Thereforereinforced concrete offers several linesof variation[iii],variation on the nature and proportion of its components, amongst theoperations performed in its elaboration and application as a constructivedevice, and the alternatives that those factors offer during construction.Following the deleuze’s terms, this lines of variation are composed by singularities and affective qualities. Singularities are the operations associated tothe processes of transformation of matter: the solidification of concrete, itspossible different mixtures, the interaction iron-concrete. The affectivequalities would be the traits ofexpression corresponding to those singularities and operations: hardness,surface characteristics coming from the composition and the time ofsolidification, cracks suffered from certain environmental and structuralconditions, etc.
This way, acertain use of reinforced concrete offers a way of surpassing the hylomorphicnotion of matter, in which form is imposed to an essentially passive andhomogeneous matter, without inherent properties and accidents to be considered.A model in which matter is a featureless, inert receptor of form, neither operative nor expressive.
The pioneers inthe use of concrete were true artisans, or better, inventors, explorers of theresources and potentials offered by a material that was conceived almost at thesame time that was used. Intuition inaction. Craftsmen that followed carefully a certain field of matter.Besides, a formal reasoning was developed along the empirical work, whereinventive assemblages were obtained.This assemblages were therefore deductions from the flow of matter incontinuous variation, from the innumerable convergence of possible singularitiesand traits belonging to the concrete matter.[iv]
The Swiss engineerRobert Maillart (1872-1940) was amongst those craftsmen. He believed that thephysical static models used to calculate his works (the models thatcontemplated certain stable singularities so to speak) had to be consideredonly as a base for a richer validation of what he called secondary conditions(those outside general dimensional issues):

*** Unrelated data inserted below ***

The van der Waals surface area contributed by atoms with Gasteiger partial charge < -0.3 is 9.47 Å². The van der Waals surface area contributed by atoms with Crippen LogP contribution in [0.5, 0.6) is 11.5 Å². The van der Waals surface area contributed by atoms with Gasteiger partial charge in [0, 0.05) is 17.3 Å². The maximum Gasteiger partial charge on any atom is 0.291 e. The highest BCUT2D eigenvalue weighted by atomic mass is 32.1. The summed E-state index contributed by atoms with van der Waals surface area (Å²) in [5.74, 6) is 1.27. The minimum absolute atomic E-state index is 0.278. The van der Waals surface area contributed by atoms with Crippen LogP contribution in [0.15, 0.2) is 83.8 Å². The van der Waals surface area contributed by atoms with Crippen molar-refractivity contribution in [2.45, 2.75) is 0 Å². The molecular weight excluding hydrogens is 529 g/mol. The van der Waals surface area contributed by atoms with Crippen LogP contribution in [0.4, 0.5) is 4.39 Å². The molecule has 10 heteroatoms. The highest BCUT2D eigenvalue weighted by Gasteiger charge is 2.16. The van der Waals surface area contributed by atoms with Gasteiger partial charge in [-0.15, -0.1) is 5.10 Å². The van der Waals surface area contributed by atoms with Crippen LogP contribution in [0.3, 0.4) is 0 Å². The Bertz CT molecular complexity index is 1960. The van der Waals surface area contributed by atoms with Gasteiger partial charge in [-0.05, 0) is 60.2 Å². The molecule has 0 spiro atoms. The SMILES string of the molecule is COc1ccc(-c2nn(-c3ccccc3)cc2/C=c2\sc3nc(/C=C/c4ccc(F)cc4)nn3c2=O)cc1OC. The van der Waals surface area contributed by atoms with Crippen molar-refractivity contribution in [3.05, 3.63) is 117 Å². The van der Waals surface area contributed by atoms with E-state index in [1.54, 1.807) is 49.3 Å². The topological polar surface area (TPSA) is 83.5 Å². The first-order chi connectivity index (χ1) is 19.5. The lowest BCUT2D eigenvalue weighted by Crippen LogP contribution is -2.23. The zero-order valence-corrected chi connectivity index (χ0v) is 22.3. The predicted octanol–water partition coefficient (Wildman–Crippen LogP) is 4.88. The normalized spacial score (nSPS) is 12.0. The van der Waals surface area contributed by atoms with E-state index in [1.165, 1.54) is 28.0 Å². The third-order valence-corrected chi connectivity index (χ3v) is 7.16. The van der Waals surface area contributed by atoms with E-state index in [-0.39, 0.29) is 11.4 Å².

“The notioncertainly often prevails that the calculation should clearly and concisely determinethe dimensioning. In view of the impossibility of taking all the secondaryconditions into account, any calculation can only provide a basis forconstruction upon which to set the secondary conditions. Accordingly thecalculation results can either undergo direct application or on the other handmodification, and the latter will be the case when not a calculator but when aconstructor is at work.”[i]
Maillart was aboveall a constructor, an artisan in this sense, that found in the act ofconstruction a field for invention and imagination. He conceived the structureas a whole, breaking the notions of bearing and loading that correspond toother materials such as wood or stone. The mushroom construction system (1910)that he developed refined the function of every element of the structure,searching a continuous structural behavior. Beams, columns and floors were nolonger differentiated in such constructions, where columns merged in continuityinto the beamless floor slab. Thus the reinforced concrete behave specificallyin every point of the uninterrupted structure.
A fully coherentuse of materials only can be achieved through the direct experimentation with it. The permanent testing ofreinforced concrete, a knowledge derived from an empirical dialectics withconstructive materials, led to what Maillart called confidence in the material.[ii]
In concretestructures such as Maillart’s constructions, the formwork act as a static‘blow’ of empiric fixation of the material properties. An independent structurethat mediates all local technical conditions and the timing of the concretesolidification. A fixed mathematical model that, although superseding thehylomorphic clay-mould relation, somehow freezes in a point the properties ofthe material.
Close to the RiverFalls piece of Barry Le Va, a new shuttering technique was developed byarchitect Miguel Fisac. Attached to the rigid structure of the traditionalshuttering, a polyethylene membrane acts as a second order formwork. Thisplastic surface is flexible and does not possess any texture. Instead ofconstraining the concrete to acquire a fixed form, independent from the processof solidification, the membrane lets the material to leave a trace of itsliquid transitory state. This way, it may spontaneously manifest its propertiesin the time of the state change, what the architect called the “genetic track”[iii] ofconcrete. A moment of the continuous modulation of matter is grasped.
The existencebetween form and matter of a zone of medium and intermediary dimension isevidenced, the same way the snow acts in Le Va’s piece as a subtle formworksurrendering to the concrete solidification.